© 1999 – Routledge
This is a history of the Norwegian Intelligence Service (NIS) during the Cold War, based on its secret archives. The author describes a service that grew from a handful of specialists in 1946 to a multi-faceted organization with a personnel of about 1000 by the end of the 1960s.
Newsletter of the International Intelligence History Study Group
"This extraordinary book throws light on many intelligence aspects of the Cold War. The author has provided a thorough account of the NIS and struck the right balance between technical detail and readability … For scholars of modern history it is a "must" read … Hopefully the publication sets a standard to be quickly followed by other authors and researchers."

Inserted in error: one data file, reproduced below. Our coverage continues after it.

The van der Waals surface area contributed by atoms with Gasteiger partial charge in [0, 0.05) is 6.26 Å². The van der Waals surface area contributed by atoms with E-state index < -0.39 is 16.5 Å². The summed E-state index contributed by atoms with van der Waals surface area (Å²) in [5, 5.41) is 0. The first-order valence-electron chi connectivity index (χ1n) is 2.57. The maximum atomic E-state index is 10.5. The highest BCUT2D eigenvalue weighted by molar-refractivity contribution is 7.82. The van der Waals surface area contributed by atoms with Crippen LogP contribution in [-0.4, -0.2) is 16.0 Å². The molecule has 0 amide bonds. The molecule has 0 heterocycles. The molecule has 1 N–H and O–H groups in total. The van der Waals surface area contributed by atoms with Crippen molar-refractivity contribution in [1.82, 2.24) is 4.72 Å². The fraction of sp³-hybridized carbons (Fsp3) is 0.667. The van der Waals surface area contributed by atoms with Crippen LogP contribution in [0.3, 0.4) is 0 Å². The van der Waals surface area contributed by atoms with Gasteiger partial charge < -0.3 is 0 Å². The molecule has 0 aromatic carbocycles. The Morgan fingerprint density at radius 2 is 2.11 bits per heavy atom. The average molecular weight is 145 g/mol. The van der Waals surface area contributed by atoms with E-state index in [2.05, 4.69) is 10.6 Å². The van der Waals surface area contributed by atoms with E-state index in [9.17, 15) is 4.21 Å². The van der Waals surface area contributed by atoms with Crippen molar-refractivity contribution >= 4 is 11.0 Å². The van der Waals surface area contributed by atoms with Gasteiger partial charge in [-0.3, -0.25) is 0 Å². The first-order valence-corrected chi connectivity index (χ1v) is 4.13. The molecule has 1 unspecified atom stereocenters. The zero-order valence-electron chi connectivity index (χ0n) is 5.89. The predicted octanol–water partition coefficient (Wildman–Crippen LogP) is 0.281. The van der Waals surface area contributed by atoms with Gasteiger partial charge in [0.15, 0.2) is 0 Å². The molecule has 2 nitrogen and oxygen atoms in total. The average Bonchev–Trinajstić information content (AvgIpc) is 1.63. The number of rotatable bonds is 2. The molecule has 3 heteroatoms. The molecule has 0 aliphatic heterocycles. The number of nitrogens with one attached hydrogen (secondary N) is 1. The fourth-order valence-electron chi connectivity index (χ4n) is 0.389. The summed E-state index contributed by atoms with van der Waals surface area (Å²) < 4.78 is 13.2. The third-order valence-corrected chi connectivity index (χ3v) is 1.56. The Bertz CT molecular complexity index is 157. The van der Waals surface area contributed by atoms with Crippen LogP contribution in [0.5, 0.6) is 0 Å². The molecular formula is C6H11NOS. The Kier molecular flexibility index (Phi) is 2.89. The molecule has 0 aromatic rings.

Cryptologia, Vol 24, No 3, July 2000
"This book is unique because it is the first time that a Western intelligence service has opened its most secret archives from the Cold War period to an independent historian."
"This is a unique study on modern intelligence"
International History Review
"a path-breaking work in the feild of intelligence studies…the book is the outcome of meticulous, scholarly research of the kind so often absent in the field"
Intelligence and National Security
"the first history of a western intelligence service written on the basis of unlimited access to the relevant official archives…despite the technical complexities of the subject, remains full of incident and consistently readable…sets a standard which subsequent intelligence histories will do well to emulate
The growing interest in intelligence activities and the opening of hitherto closed archives since the end of the Cold War has stimulated this series of scholarly monographs, wartime memoirs and edited collections. With contributions from leading academics and prominent members of the intelligence community, this series has quickly become the leading forum for the academic study of intelligence.